Keegan Hyland, a former All-State basketball player from South Portland, has left Gonzaga University in Spokane, Wash., after lingering effects from a concussion suffered just before the season opener.
He’s now looking to play at a lower-level Division I school in the East.
Hyland, who told school officials last week that he wouldn’t return, was a freshman scholarship player for Gonzaga, a leading Division I program. The school released him from his scholarship.
Hyland is looking to sign with another program before the second semester so he won’t have to sit out all of next season.
Hyland said he would make an official visit to Maine today and Vermont on Thursday. He said he’s also been taking calls from other schools in the East.
“I’m going to have to see which one is the best fit,” said Hyland, who returned home Saturday. “I’ll probably make a decision by this time next week.”
Maine (7-6), considered a contender in America East this season, will be home today against Hartford at 7 p.m. at Alfond Arena.
The Black Bears will lose two high-profile players from the state – Troy Barnies of Auburn and Sean McNally of Gardiner – to graduation after this season.
Along with the concussion that persisted longer than expected, Hyland said he didn’t like being so far from home.
“I didn’t think it would bother me, but I found out that I wanted to be closer,” he said. “It just wasn’t the right fit. I feel playing on the East Coast will be much better. My parents and friends can come see me play.”
Hyland, a 6-foot-3 guard, was injured during a scrimmage before the first game. Early in fall camp, Hyland had a knee problem. Then came the concussion.
“I dove for a loose ball and someone hit me from behind,” he said. “My head hit the floor. At first I didn’t think much about it and continued to play. But that night I didn’t have any balance and was dizzy with headaches.”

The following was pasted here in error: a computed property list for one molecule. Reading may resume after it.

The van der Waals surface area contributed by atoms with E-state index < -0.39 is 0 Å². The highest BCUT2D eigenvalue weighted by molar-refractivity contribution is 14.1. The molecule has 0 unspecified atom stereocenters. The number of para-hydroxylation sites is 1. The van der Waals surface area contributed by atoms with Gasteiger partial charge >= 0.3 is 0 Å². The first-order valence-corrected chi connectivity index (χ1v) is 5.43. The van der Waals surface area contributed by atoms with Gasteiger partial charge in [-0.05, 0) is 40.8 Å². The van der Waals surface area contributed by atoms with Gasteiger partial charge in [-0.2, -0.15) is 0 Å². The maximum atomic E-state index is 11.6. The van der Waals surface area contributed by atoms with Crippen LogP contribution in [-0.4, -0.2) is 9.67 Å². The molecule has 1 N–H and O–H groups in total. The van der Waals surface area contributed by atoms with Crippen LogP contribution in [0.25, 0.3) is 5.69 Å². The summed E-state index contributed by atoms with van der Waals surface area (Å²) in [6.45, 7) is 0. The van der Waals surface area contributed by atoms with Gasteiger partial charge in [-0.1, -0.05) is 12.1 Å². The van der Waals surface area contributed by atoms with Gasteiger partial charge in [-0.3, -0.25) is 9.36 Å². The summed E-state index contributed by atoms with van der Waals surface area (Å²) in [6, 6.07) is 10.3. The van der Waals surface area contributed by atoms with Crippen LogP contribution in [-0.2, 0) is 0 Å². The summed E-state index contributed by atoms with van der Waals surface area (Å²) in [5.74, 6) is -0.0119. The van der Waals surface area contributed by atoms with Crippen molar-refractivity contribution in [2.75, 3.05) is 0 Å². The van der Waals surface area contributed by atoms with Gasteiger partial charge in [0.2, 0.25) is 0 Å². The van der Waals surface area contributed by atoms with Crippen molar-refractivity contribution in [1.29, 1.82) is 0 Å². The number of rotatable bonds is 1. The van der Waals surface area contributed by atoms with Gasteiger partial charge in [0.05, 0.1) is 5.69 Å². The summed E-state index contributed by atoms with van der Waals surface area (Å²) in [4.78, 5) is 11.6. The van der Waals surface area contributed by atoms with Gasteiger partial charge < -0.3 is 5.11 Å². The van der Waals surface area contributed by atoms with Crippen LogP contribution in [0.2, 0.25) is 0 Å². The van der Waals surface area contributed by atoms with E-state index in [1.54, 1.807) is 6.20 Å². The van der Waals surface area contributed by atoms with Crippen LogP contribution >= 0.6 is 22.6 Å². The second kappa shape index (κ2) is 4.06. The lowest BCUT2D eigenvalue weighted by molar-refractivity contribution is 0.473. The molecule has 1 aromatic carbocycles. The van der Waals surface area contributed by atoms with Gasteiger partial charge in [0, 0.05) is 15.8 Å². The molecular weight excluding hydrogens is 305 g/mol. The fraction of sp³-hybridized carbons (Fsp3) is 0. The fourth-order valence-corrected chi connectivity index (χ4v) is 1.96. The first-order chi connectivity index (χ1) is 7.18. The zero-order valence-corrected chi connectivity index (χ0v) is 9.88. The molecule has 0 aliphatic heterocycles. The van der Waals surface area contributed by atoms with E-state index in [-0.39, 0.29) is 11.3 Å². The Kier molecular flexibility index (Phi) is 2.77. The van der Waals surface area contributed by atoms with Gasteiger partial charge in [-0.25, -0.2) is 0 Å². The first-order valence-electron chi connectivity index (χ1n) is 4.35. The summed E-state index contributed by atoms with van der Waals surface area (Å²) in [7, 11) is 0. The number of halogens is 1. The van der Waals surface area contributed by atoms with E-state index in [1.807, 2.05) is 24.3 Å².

Hyland said he was suffering from post- concussion syndrome. The dizziness and headaches went on for more than a month.
“I couldn’t start playing until the headaches and dizziness went away. It was just a difficult situation and being so far away from home didn’t help,” he said.
“I was so far behind in playing that the season was lost. Even though things didn’t work out, I learned a lot. The school was fine. I enjoyed it a lot.”
With Gonzaga well-stocked with backcourt players and a strong recruiting class also loaded with guards, Hyland likely sensed a struggle to get playing time if he had stayed.
The good news is the dizziness and headaches are gone and Hyland has begun working out.
This is the second straight year Hyland has been sidelined. He missed all but three games last season for South Portland High because of a hairline fracture of the pelvic bone.
He returned in the final game of the regular season to lead an upset of unbeaten Cheverus, and soon after scored 32 points in his final game as the Riots lost to Westbrook in the Western Class A semifinals.
Hyland averaged 27.7 points per game as a junior and finished as the Riots’ all-time leading scorer with 1,110 points.
Hyland said last year’s injury has healed completely.
Staff Writer Tom Chard can be contacted at 791-6419 or at: firstname.lastname@example.org